Talks aimed at resolving the Southern Rail dispute have ended without agreement.
Leaders of the train drivers’ union Aslef met with the company for a second day under the chairmanship of the conciliation service Acas to try to break a deadlocked row over driver-only trains.
Nick Brown, chief operating officer of Southern’s owners Govia Thameslink Railway, said: ‘We’re deeply disappointed, as our passengers will be, that Aslef has been unable to accept our proposals and we cannot find a way forward to end this dispute with the drivers’ union at this stage.
‘We’re sincerely sorry that commuters’ work and family lives are being punished with this unjustified and unprecedented industrial action.
‘The unions must stop the pain and suffering blighting passengers and commerce.
‘We will continue with our plans to modernise our railway and the services we offer customers. We urge the union to think again and work with us and move forward together. Our door remains open.’
Drivers will go ahead with a 24-hour strike tomorrow.
Mr Brown said the company had put a ‘practical offer’ on the table for the union to consider with the aim of getting tomorrow’s strike called off.
He added: ‘Today we explored a number of initiatives with them. We’re pleased that the union did acknowledge to us today they welcomed our attempts to find solutions.
‘But, regrettably, they simply will not shift from their entrenched position and rigid opposition to our modernisation plans. Once again, Aslef want to go back and not look forward.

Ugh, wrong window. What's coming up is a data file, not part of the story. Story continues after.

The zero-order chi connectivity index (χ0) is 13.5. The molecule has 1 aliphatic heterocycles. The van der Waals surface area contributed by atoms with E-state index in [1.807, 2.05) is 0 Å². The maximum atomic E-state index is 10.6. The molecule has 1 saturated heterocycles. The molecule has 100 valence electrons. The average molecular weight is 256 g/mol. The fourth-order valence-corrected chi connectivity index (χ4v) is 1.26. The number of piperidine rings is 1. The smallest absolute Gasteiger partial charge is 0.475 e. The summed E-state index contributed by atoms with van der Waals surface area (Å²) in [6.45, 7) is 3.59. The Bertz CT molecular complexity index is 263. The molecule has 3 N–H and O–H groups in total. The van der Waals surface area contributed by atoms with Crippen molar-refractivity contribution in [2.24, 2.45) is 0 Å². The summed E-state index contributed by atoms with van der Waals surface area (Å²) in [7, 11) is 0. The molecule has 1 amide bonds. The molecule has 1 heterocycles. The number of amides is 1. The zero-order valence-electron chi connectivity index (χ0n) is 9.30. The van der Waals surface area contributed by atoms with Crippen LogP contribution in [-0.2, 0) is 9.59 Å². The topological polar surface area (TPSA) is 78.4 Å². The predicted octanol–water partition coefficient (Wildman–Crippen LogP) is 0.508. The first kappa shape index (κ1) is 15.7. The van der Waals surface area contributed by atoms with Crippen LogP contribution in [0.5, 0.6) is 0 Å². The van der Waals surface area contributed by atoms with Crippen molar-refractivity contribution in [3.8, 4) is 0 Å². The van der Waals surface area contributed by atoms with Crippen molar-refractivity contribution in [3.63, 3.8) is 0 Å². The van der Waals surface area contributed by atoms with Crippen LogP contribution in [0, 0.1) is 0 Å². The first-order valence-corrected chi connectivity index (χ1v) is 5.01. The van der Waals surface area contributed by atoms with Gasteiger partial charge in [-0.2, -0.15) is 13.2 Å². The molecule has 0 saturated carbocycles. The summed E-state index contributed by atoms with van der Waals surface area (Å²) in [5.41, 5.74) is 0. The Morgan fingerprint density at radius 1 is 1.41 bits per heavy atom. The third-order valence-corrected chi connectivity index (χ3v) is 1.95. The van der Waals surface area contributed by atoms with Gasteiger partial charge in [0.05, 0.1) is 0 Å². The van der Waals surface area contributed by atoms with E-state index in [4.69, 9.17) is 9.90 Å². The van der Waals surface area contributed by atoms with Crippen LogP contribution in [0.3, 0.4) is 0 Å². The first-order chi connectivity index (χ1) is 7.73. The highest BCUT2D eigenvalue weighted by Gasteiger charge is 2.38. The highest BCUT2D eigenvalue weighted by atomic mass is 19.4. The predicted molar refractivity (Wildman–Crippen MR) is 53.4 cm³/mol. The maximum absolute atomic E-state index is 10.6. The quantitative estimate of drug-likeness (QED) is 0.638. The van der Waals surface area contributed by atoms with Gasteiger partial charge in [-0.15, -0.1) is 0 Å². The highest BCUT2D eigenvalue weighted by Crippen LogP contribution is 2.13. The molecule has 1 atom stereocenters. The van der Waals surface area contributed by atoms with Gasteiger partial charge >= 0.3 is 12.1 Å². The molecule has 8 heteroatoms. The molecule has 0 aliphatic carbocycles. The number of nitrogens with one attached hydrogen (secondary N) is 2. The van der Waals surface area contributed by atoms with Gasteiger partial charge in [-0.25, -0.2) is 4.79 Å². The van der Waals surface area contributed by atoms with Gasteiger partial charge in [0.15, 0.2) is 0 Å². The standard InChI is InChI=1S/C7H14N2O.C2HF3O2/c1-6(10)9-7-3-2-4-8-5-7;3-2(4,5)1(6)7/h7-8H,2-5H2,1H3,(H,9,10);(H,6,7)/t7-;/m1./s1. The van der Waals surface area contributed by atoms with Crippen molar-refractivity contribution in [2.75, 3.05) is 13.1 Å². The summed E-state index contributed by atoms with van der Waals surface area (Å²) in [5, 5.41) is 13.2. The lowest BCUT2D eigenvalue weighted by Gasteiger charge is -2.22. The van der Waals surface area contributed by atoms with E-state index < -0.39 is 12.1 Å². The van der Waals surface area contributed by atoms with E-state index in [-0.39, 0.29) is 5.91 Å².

‘Passengers and businesses are being held to ransom by the unions’ wholly unjustified and unnecessary industrial action.
‘The real victims of these strikes are passengers who simply want to receive the train service they deserve to get them to work and home again.
‘Aslef claims drivers closing doors is inherently unsafe. The Office of Rail and Road and the Rail Safety & Standards Board have stated that drivers closing doors is a safe mode of operation.
‘For 30 years trains have been running up and down the country’s railways this way and today over a third of the national train network runs this way.
‘So the public will be simply perplexed that the union is maintaining such an entrenched position given drivers being fully in charge of the train is so commonplace today.’
Southern’s services were disrupted today because of an overtime ban by drivers, but none of the company’s trains will run tomorrow because of the strike.